Labour's "uncritical" stance of the EU helped fuel the UK's decision to vote to Leave the political and economic union, one of the party's top individual donors has claimed.
John Mills, who funded and campaigned for the Leave side ahead of the historic 23 June referendum, said the pro-Remain party should have adopted a more nuanced approach to help drum-up support for its position.
"It did seem to me that the Labour Party called this referendum wrongly," Mills told IBTimes UK.
"If the Labour Party had a more critical but constructive policy towards the EU – which didn't necessarily advocate people voting for Out – it would have resonated better with most Labour voters."
Mills, who founded Labour Leave and quit as deputy chair of the Vote Leave group during the campaign, also thought Jeremy Corbyn put on a "lacklustre" performance during the referendum – a charge anti-Corbyn activists have levelled against the left-winger during the party's latest leadership election.
"I think Jeremy Corbyn has a long record of Euroscepticism. This was inevitably reflected in his lacklustre enthusiasm for promoting the Remain cause," Mills said.
"I can understand why he got into a situation, where he thought he really had no alternative but to support Remain."
Mills failed to reveal who he is backing in the Labour leadership campaign, which was triggered on the back of the Leave result. He did, however, brand Owen Smith's pledge to hold a second referendum to "ratify" a Brexit as a "really bad proposal".
"Firstly, it's very undemocratic, but secondly how on earth is this going to work? We are now committed to negotiating ourselves out of the EU. If there's a referendum at the end of the day on whether these terms are satisfactory, what happens if they're turned down?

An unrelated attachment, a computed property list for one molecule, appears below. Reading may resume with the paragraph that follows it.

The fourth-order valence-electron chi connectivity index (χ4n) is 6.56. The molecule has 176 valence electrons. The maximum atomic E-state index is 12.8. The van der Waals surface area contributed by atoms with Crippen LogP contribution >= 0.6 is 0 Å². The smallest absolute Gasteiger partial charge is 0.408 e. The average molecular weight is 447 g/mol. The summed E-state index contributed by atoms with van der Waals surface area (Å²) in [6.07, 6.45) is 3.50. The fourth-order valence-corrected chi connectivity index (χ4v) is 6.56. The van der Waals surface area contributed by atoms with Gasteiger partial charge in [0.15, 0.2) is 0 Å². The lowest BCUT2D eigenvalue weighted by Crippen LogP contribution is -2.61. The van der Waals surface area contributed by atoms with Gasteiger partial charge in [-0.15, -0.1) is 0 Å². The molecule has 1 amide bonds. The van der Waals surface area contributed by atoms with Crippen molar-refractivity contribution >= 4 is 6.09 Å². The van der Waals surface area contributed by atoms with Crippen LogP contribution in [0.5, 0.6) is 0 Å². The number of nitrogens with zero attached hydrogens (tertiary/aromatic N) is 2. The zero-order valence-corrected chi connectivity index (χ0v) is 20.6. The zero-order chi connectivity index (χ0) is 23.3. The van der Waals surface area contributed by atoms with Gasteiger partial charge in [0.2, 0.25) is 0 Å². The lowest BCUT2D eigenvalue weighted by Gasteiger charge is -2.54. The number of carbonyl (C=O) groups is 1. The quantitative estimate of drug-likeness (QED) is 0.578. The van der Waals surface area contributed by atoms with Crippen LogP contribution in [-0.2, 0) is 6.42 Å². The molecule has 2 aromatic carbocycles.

"Rightly or wrongly, the decision has been taken and we ought to stick to it and see it through. Calling for second referendum is just muddying the waters and is in great danger of leaving us in limbo with no viable policy in place at all."
As for triggering Article 50 of the Lisbon Treaty, the official mechanism to split from the EU, Mills wants the government to make the move at the end of 2016 or in early 2017 to fit in two years' worth of negotiations before the next general election, which is scheduled for 2020 under the Fixed-term Parliaments Act.
"The sooner we can get through all of this process and come out the other end, the better," he said. And on the issue of EU nationals in the UK, the JML founder backed Labour MP and Vote Leave campaigner Gisela Stuart in urging the government to commit to protecting their rights.
"I think we should give those assurances even if it's done on a retrospective basis," Mills added.
He is now planning to launch a new pressure group called Labour Future in a bid to help the party reconnect with lost working-class/blue collar voters. The entrepreneur claimed Labour have failed to effectively attack the Conservatives over the "unbalanced" nature of the UK economy.
"It seems to me that there is a very obvious line of attack there that the Labour Party hasn't undertaken at all. I think that's strange," he argued.
Mills added: "The EU issue is an important issue, but I think it's a minor one compared to what's happened on the economy. Over 10 years people haven't had wage increases, there's been more and more insecurity, there's been more inequality and the economy's grown a bit."